Rosemary Rawcliffe and I met a few years ago. She had been working on her Women of Tibet trilogy for just a couple of years.
In 2005 or 2006 we ran into each other again at the Tibetan settlement in Dharamsala, India, and we were soon talking about ways we might help students learn to use video and film to preserve the stories of the older Tibetan refugees and, for that matter, their own stories! (continue reading…)
I don’t generally engage in hero-worship. But I do sometimes get wound up in interesting people and stories.
And speaking of such, George Lucas is one of the people I’ve only “gotten close to meeting.” So when a group of our Project Happiness students from Mount Madonna School were able to interview him last year (for the Project Happiness movie), I really enjoyed it.
Well, the “next best thing” to time with George was also really interesting. George’s assistant, Jane Bay, has been with him since just after the first Star Wars film was released. Almost every day she deals with guys like those in the picture to the left. She and I both waited in line to see the film at the Coronet Theater on Geary Blvd. in San Francisco – though a couple of weeks apart. She got a job with George shortly thereafter, and I did not – I remained an academic for a couple more years and then started DesignWare (an edutainment software company), which ended up being my eventual reason for a few visits to Skywalker Ranch. (Continue for the audio interview…) (continue reading…)
No time is more apt than right now for me to post an audio interview I conducted a few months ago. The time is apt because of what’s happening in Tibet over the past two weeks (best reports are at the BBC – search for Tibet). During most of its human history, Tibet was an isolated and difficult-to-reach high plateau, which only remotely came under the influence or control of the Mongols or the Chinese from time to time. The Dalai Lamas were in fact assigned their name and governmental role by Mongol overlords around 1578.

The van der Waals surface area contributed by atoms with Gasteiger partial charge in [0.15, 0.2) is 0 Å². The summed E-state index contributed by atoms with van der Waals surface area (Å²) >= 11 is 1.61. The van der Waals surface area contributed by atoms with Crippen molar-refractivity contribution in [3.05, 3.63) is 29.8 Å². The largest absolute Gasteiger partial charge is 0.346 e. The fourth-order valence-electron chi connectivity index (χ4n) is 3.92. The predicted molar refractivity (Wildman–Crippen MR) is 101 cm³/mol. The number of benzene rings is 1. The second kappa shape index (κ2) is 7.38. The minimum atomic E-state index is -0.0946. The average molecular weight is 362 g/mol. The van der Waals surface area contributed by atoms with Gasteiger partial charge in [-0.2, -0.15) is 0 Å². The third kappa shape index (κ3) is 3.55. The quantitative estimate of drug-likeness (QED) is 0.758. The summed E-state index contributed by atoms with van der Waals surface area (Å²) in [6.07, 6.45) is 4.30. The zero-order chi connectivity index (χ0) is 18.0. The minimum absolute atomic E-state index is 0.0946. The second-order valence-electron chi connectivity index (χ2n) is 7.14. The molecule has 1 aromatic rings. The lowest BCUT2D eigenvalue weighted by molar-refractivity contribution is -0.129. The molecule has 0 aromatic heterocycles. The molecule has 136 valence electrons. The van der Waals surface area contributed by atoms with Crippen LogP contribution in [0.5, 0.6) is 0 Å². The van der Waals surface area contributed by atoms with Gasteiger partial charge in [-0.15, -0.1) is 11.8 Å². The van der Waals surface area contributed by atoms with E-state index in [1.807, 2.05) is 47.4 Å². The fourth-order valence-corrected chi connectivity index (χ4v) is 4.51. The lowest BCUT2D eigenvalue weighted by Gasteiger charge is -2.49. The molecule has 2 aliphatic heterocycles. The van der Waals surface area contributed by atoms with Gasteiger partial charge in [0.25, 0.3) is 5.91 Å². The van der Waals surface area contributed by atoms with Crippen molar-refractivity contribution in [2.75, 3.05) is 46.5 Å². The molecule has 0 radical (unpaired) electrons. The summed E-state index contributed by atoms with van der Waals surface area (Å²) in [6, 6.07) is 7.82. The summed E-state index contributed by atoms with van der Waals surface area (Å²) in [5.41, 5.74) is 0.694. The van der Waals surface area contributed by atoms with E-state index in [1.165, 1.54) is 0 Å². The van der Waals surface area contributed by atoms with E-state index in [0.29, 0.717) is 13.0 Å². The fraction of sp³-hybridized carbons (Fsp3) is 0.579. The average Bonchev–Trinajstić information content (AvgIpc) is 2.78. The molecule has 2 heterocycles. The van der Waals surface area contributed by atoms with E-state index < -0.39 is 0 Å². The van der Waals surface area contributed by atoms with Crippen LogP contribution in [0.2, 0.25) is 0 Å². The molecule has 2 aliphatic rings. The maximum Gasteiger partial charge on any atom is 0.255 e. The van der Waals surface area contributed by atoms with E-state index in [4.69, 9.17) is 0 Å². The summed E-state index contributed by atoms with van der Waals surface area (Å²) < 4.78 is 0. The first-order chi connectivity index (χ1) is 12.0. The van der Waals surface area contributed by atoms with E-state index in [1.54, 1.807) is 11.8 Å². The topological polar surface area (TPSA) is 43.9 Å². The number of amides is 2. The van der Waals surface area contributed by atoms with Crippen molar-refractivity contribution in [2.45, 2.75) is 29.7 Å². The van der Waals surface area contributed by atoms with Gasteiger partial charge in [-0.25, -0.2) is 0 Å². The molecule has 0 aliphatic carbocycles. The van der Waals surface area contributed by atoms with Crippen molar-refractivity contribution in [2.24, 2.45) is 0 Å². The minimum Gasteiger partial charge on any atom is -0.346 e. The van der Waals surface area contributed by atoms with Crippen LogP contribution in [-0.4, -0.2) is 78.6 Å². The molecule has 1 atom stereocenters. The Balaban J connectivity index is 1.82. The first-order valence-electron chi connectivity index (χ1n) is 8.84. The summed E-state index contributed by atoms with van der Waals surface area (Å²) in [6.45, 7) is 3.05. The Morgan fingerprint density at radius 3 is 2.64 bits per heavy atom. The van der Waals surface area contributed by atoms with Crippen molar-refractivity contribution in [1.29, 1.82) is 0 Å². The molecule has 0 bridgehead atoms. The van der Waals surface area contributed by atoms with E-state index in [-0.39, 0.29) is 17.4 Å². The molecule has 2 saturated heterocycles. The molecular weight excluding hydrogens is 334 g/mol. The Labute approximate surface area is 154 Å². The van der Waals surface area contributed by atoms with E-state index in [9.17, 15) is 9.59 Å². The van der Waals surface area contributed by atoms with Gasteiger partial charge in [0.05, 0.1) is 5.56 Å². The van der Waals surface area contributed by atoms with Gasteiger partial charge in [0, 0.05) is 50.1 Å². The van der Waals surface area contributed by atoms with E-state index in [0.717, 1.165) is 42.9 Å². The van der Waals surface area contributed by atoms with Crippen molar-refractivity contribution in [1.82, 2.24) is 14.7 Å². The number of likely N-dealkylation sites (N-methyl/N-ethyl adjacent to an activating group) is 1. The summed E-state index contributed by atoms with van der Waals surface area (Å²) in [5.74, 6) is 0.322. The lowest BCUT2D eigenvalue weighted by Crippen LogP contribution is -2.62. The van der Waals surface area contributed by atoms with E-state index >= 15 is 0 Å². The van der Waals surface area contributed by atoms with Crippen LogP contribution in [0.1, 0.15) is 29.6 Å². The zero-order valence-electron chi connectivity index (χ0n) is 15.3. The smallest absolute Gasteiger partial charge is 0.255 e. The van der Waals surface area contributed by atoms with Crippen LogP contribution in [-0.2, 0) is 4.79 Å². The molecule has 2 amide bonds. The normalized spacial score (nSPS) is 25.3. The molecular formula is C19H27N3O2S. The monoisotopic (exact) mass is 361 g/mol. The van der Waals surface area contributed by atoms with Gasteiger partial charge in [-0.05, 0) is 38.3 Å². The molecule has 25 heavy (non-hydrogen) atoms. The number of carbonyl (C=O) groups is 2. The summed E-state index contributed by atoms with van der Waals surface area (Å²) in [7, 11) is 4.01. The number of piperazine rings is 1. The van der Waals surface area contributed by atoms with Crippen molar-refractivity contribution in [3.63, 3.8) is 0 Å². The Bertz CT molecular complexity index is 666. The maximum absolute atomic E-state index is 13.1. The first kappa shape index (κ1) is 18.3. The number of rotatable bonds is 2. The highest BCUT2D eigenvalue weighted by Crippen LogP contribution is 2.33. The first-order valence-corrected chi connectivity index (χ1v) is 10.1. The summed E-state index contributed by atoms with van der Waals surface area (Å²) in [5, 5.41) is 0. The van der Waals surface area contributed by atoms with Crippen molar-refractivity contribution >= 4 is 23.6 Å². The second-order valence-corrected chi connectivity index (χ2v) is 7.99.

Tibet only “opened up” to the non-Asian world in mid-twentieth century. My introduction was via Lowell Thomas Jr.’s book Out of this World (published in 1950 – I will have more to say about the book elsewhere). And I read this book when I was a teenager in middle America, some time after Tibet was occupied by the Chinese army and just before the 14th Dalai Lama went into exile in India. The Chinese government claims that Tibet has always been a part of China. Those of us who have come into contact with Tibetan people know them as hard-working and dedicated, open and welcoming, and will never forget our encounters.
Last year I met Jane Bay. Jane has worked within the film industry for some time, and Jane came to know Tibet thru some interesting events – but most directly because she sponsored and adopted a Tibetan refugee daughter. Initially her daughter, Namgyal, lived at the Tibetan Children’s Village in Dharamsala, India, but due to circumstances and political pressure she moved back to Tibet. And Jane lost touch with her. This story is told in Jane’s first book, Precious Jewels of Tibet.
Late last year, as The Missing Peace (TMPP) was being prepared for exhibition in San Francisco, I began working on an adaptation of my Pervasive Interactive Technologies so that I could run a location-based mobile phone “game” in conjunction with TMPP and Yerba Buena Center for the Arts. My idea was to have mobile phone users begin this new game at home and complete the game at YBCA, where they would visit the exhibition. Please join us at Making Peace after you read this article!
I had met Joel Barraquiel Tan, the Director of Community Engagement for YBCA, about two years ago, so he already knew about my technologies and games – one of which is played at Yerba Buena Gardens, right outside his front door. In one quick conversation, however, we took a huge jump forward…